Things are just getting off the ground in the vegetable department right now, but there are little handfuls of things to pull – peas, a small zucchini, some parsley or chives, a carrot. Today I got a zucchini before it got huge, and it had an amazing bloom that I thought would make a nice garnish for some leftover pasta. Vegetables quickly sautéed with butter, then a good squeeze of lemon and toss it with the pasta.
I’ve been looking carefully at the empty bed that we have devoted solely to asparagus and wondering if the whole patch met a mysterious subterranean demise over the winter. But just yesterday, I finally saw the first signs of life from them – two purple heads poking up through the ground. Now at least I can breathe easy and assume that the rest will soon follow.
Alicia texted me this morning while I was out saying “2 eggs in the coop today”, which is exciting because they haven’t laid since October or so. Maybe it was that huge full moon last night. When I got home Robbie and I went out to collect the bounty and pose for this picture. By that time there was a third egg, so spring has officially arrived.
(Note: Right after snapping this photo, Robbie decided to drop the eggs on the ground, and one broke, so we’re back down to 2 eggs.)
These days it’s not hard to run into someone extolling the virtues of eating local, or growing your own food, or getting in touch with your inner omnivorous dilemma. It can get a little old, even for someone who is all for it the ideas at hand. One reason is that it seems like a lot of extra expense or effort just to prove you’re “aware” and achieving your proper balance in the food system. Sometimes, a bag of Doritos just sounds delicious and kale is the last thing I want.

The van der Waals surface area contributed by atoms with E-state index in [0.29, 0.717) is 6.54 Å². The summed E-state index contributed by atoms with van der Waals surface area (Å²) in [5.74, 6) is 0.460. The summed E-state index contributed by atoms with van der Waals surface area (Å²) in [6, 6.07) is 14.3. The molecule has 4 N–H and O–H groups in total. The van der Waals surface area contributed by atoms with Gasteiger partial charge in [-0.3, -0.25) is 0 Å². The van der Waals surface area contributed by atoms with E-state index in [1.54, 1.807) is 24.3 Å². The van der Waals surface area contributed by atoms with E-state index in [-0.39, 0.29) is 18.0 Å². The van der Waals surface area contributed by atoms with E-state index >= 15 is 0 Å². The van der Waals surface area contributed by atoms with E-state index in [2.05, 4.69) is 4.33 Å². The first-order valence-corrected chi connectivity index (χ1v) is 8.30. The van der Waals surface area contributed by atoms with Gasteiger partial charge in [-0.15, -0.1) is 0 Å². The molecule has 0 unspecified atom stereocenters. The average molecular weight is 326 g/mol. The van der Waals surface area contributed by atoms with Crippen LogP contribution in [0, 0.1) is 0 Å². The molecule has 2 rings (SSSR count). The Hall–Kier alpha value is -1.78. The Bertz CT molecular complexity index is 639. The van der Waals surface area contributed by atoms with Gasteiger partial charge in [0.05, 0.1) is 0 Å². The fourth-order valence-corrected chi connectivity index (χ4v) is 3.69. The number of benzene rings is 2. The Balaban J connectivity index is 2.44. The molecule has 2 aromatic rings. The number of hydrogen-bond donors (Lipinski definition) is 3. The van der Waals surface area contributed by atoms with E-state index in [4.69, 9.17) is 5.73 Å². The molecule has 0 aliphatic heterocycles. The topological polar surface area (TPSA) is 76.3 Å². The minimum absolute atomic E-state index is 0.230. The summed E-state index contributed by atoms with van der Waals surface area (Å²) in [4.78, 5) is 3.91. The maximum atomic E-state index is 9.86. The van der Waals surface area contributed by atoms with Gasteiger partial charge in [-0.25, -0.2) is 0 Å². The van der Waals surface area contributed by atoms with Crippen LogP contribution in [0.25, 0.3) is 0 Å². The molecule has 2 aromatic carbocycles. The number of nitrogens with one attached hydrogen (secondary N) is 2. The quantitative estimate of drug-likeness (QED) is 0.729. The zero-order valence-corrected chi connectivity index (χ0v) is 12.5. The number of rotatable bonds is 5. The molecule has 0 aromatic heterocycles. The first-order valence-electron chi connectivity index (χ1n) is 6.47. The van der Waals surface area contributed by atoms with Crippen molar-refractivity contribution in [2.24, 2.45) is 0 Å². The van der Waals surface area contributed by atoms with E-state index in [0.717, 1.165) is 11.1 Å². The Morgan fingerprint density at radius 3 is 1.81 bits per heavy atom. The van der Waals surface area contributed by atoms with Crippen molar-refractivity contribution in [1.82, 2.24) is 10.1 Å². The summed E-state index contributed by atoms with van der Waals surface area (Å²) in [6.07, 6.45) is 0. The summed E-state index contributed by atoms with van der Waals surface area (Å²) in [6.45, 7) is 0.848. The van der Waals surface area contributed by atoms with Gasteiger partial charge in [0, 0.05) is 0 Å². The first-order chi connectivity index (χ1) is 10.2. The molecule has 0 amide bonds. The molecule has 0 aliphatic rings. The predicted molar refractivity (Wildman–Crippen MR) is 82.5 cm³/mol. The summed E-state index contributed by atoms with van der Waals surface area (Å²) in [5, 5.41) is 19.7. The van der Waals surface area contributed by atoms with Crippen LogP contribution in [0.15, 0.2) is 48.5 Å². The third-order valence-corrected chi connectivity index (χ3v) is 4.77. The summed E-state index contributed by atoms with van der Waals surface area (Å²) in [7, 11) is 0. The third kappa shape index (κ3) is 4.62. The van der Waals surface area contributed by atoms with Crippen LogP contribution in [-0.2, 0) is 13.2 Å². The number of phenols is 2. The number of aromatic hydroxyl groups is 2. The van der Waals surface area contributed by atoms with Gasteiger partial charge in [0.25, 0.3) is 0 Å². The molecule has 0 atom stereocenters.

Then yesterday we ate our first salad of the year, thinning out the thick rows of lettuce. And despite the obvious cliché, it was different enough from our typical winter fare of crock pot meals to make us look up and say, “This salad is actually pretty amazing.” It was probably 15 minutes out of the garden, with a lemon-honey-mustard vinaigrette and some pepper, so light and tender that it just about melted in your mouth (in a way that wasn’t weird for a vegetable to do.)
I keep checking the asparagus bed for signs of life, and finally today there were two tiny little asparagus spears poking out of the ground. Asparagus patches take a couple years to establish so we bought crowns that were supposed to be ready the next year and planted them last summer. Asparagus are kind of the divas of the vegetable world; I had to dig an 18 inch ditch to plant them in, let them grow some, then bury them up to their necks, so to speak, in more dirt. However, once they’re established, an asparagus patch will apparently last 10 years or more. With any luck, they’ll be our first edible crop this spring, and for many springs to come.